|Bill Upton, of Vulcan Steel Products|
William D. "Bill" Upton Jr. is president of Vulcan Steel Products, which is based in the Birmingham suburb of Pelham. Upton sued his wife, Linda S. Upton, for divorce in 2010 and received a stunningly favorable judgment, even though he admits in court papers to having an affair with a young woman who had called him "daddy" for years.
Bill Upton might not have technically committed incest, but his actions come close to meeting the description. When I contacted Upton yesterday and requested an interview, he said only that the Upton v. Upton case had been handled properly and quickly hung up.
Gincie Walker had grown up in an abusive home in Shelby County before settling into the Upton family when she was in her mid to late teens. Linda and Bill Upton have one biological son and had adopted or fostered a number of special-needs children over about a 20-year period. Court records state that Gincie Walker has multiple-personality disorder, and she was in her mid to late 20s when the affair with Bill Upton started; she now is in her early 30s.
The Uptons never officially adopted Walker, but they parented her throughout adolescence and well into early adulthood. Sources state that she was treated as, and seen as, the Uptons' daughter.
Court records describe Bill Upton as a multimllionaire, and the family home is in the exclusive Shook Hill Road section of Mountain Brook. In addition to his clout in the business community, Bill Upton also has ties to the conservative religious community. He once was a member of Briarwood Presbyterian Church and was active in the Pro-Life movement.
A review of public records indicate that Bill Upton's admitted affair with Gincie Walker was the precipitating event that broke up the Upton marriage. But Bill Upton initiated the divorce case, and despite flagrant marital misconduct. he received a largely favorable judgment in a Jefferson County domestic-relations court that has been riddled for years with what has come to be known as "hunting club corruption."
How bad was the outcome for Linda Upton? She lost custody of all her children. She is being forced to sell the marital residence on Shook Hill Road. She's had to sell a vacation home. Most of the maintenance and insurance expenses for the homes landed on her. She received little in marital assets, almost nothing from land and business assets that she and her parents had helped build and manage.
We have reported on a number of Alabama divorce cases that produced outlandish results, usually with wives and children coming away the "losers," with wealthy, connected husbands walking away as "winners."
That certainly was the case in Rollins v. Rollins, where Birmingham resident Sherry Carroll Rollins and her two daughters wound up on food stamps because of an unlawful judgment from Shelby County Circuit Judge D. Al Crowson. The husband in that case, Campus Crest Communities CEO Ted Rollins, comes from one of the wealthiest families in the country (the folks behind Orkin Pest Control) and owns multiple private jets. For good measure, his company has received some $800 million in Wall Street support. How much does Ted Rollins pay in child support for two children? It's $815 a month, plus $500 in alimony.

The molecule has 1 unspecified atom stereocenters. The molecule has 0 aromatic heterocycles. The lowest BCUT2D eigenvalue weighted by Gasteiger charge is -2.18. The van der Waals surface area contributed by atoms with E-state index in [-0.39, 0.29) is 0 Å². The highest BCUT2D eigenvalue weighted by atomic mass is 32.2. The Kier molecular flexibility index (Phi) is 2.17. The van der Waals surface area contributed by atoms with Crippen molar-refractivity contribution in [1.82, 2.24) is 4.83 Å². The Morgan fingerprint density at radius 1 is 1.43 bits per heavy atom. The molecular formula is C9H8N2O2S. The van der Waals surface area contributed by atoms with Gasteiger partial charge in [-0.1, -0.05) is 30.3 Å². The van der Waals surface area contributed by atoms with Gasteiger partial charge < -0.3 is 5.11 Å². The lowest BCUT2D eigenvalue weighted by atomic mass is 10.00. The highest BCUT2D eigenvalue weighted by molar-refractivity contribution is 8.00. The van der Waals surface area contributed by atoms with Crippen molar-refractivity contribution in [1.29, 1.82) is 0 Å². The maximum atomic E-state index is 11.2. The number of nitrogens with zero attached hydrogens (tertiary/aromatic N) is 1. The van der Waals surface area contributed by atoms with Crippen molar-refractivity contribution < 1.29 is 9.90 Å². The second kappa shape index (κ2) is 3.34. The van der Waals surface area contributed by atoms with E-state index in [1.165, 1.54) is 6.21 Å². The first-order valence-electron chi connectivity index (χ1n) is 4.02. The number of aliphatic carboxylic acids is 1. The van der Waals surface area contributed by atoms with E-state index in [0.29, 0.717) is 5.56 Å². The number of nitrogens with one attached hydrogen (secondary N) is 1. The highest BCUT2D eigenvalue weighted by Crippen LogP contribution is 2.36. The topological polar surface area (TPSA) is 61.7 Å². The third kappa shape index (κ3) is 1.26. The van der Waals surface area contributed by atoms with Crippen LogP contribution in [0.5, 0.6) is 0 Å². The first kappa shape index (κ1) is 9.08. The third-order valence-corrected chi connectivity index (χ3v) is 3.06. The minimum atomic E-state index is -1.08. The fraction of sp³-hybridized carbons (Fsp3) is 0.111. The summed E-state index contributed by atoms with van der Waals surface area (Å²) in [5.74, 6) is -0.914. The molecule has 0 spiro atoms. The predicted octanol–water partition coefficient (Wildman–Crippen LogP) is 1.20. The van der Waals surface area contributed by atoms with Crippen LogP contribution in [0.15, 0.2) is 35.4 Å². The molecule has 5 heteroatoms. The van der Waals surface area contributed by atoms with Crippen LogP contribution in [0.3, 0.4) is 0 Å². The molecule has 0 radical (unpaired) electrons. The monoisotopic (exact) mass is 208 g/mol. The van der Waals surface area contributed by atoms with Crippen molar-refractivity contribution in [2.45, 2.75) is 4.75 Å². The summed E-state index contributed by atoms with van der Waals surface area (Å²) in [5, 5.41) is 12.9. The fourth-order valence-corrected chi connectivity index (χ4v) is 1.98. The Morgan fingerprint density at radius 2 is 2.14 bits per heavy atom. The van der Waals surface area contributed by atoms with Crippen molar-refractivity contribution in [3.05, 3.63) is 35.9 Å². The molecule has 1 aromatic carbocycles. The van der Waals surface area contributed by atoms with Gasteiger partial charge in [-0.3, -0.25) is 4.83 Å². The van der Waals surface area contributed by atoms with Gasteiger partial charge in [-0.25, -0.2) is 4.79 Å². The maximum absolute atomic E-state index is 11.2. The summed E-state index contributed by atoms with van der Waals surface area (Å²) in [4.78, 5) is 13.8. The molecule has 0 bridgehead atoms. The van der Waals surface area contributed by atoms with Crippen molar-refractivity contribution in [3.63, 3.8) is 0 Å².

It also was the case in Wyatt v. Wyatt, where Clanton resident Bonnie Cahalane wound up in jail for five months last year for failure to pay a property-related debt in a divorce case. Chilton County Circuit Judge Sibley Reynolds ordered Ms. Cahalane's imprisonment and also ordered the sale of her house--even though black-letter Alabama law forbids both actions. Harold Wyatt, who was the opposing party, is not particularly wealthy. But Bonnie Cahalane's previous husband is Bobby Knox, president of Shelby Concrete and one of the wealthier individuals in Chilton County. Did Bobby Knox help engineer a cheat job against his ex wife, out of spite, that caused her to land in jail--and to lose her home? Our reporting strongly suggests the answer is yes.
Upton v. Upton is disturbing on multiple levels. The case originally was assigned to Judge Dorothea Batiste, but attorneys from both sides agreed to have it heard by a private judge. Gary Pate, who was retired at the time from the Jefferson County bench, issued the judgment in one of the first cases heard under the Alabama Private Judge Act, passed in 2012. Scott Vowell, then presiding judge in Jefferson County, signed off on moving the case to Pate--and Vowell later led the charge to file complaints against Batiste, resulting in her three-month suspension from the bench.
In another oddity, the case file was sealed, without Linda Upton's knowledge or consent. In fact, at one point, Upton v. Upton disappeared from public files altogether, with no record that it had even taken place. The case currently is on appeal before the Alabama Court of Civil Appeals.
I've described the facts and the outcome of Upton to several individuals who are familiar with Alabama divorce law. The response has been an across-the-board expression of disbelief.
We long have described Rollins v. Rollins as the most flagrant cheat job we've encountered in a civil court case. It looks like Upton v. Upton might turn that into a close race.
(To be continued)